So WHY is it that some book prices vary so intensely and what sets the value? I know this one is an academic book, published in limited quantities by a smaller publisher, but is it simply the rarity value? It’s not only academic books that can have rare prices – I know Jane at Beyond Eden Rock has written about Margery Sharp’s “Rhododendron Pie” which is almost impossible to find at a decent price; and when I first wanted to read A.A. Milne’s “Four Days’ Wonder” it was prohibitively priced so I didn’t bother. I guess it’s some kind of complex calculation of the rarity of the book vs the amount of people who want to read it; when Simon at Stuck in a Book first blogged about “Guard Your Daughters”, the price of second-hand copies rocketed; and Anne Bridge’s “Illyrian Spring”, long sought after by Virago devotees, commanded silly prices before its reprint by Daunt Books.

I guess the moral is simple: if you want a book, and you see it at a price you’re prepared to pay, grab it. Certainly, I’m very glad I got hold of my iconoclasm book when I did – because there’s no way I could afford getting on for nine grand!!!!

*****

So there’s a snapshot of where my head is at the moment – full of books, magazines, documentaries and iconoclasm – the usual rambling and eclectic mix! 🙂

A bit of an epiphany

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In my spare time (what spare time, you might ask) when I’m not reading or wasting precious moments watching YouTube, I have an extreme fondness for BBC documentaries – BBC4 usually, but sometimes those on BBC2 and even BBC1 as well. And I have to say that I’ve been rather well-served over recent months.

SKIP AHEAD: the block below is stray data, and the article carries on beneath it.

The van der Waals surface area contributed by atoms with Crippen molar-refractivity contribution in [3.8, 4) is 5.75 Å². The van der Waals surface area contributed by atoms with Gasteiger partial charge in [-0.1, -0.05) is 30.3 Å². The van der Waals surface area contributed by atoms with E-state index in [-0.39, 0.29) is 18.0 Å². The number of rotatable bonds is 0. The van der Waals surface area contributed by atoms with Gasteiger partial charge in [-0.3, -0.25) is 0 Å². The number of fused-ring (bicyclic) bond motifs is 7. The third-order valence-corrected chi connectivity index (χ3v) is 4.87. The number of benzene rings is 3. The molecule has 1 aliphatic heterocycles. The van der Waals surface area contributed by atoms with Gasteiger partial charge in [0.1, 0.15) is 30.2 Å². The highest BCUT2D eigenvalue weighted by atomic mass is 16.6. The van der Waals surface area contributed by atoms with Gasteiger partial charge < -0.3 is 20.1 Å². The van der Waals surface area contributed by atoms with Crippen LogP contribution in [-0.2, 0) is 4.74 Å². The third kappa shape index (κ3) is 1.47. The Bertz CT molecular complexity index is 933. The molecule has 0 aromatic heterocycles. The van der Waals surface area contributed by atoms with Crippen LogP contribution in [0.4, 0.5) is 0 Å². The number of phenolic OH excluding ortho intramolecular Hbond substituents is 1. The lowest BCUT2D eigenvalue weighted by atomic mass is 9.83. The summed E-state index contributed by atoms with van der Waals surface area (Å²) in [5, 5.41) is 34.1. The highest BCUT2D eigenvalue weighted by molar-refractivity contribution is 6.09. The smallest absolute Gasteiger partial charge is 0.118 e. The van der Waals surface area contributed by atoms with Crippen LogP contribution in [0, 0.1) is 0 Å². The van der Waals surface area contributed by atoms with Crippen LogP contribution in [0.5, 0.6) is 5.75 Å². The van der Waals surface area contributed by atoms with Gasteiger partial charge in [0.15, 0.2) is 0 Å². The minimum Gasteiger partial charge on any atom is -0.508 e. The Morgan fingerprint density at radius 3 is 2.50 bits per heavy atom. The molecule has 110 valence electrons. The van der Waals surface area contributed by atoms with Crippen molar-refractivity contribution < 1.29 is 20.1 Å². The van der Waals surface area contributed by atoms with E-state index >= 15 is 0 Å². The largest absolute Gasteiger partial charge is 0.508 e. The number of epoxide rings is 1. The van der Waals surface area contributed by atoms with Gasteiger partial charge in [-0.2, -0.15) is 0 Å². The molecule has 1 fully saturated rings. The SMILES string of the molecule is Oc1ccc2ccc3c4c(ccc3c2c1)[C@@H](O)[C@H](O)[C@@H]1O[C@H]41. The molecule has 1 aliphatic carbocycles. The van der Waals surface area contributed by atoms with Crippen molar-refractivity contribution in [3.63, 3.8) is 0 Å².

Particular standouts were (and are – some are still ongoing) Richard Clay’s Utopia 3-part series on BBC4; the Alan Yentob BBC1 “Imagine” programme on Margaret Atwood; Simon Reeve’s “Russia” series; Suzy Klein’s BBC4 three-partner on classical music under totalitarian regimes; a sweet little half hour on the same channel covering Philip Larkin‘s sideline as photographer; and a veritable slew of fascinating programmes on poetry that hit the BBC at the beginning of the month.

The epiphany I refer to came during a fascinating look at W.H. Auden‘s work and its continuing resonances in our fractured times. I confess I’ve read very little Auden, so this was a real eye-opener featuring some amazing verse, some lovely comments from other writers (Alan Bennett was a treasure) and powerful reminders of just how relevant and immediate poetry can be.  I found myself responding quite emotionally to some of the work and it sent me off digging in the stacks, because I was sure I had an Auden book somewhere – and fortunately I do!

I think it arrived recently, and I can’t remember what prompted me to order it, but I’m very glad I did. I can see I shall be dipping into this volume and I thought I would share one particular verse that spoke to me (for obvious reasons, most likely…) and it’s called “Epitaph on a Tyrant”:

Perfection, of a kind, was what he was after,
And the poetry he invented was easy to understand;
He knew human folly like the back of his hand,
And was greatly interested in armies and fleets;
When he laughed, respectable senators burst with laughter,
And when he cried the little children died in the streets.

I’d recommend tracking down any of these which are still available on the BBC iPlayer, as they don’t stay there forever. Meanwhile, I’m off to check the TV listings pages; because I find if I’m too tired to read but still want intellectual stimulation, BBC documentaries are just the ticket! 🙂

(And memo to self – you need to read more poetry!!!)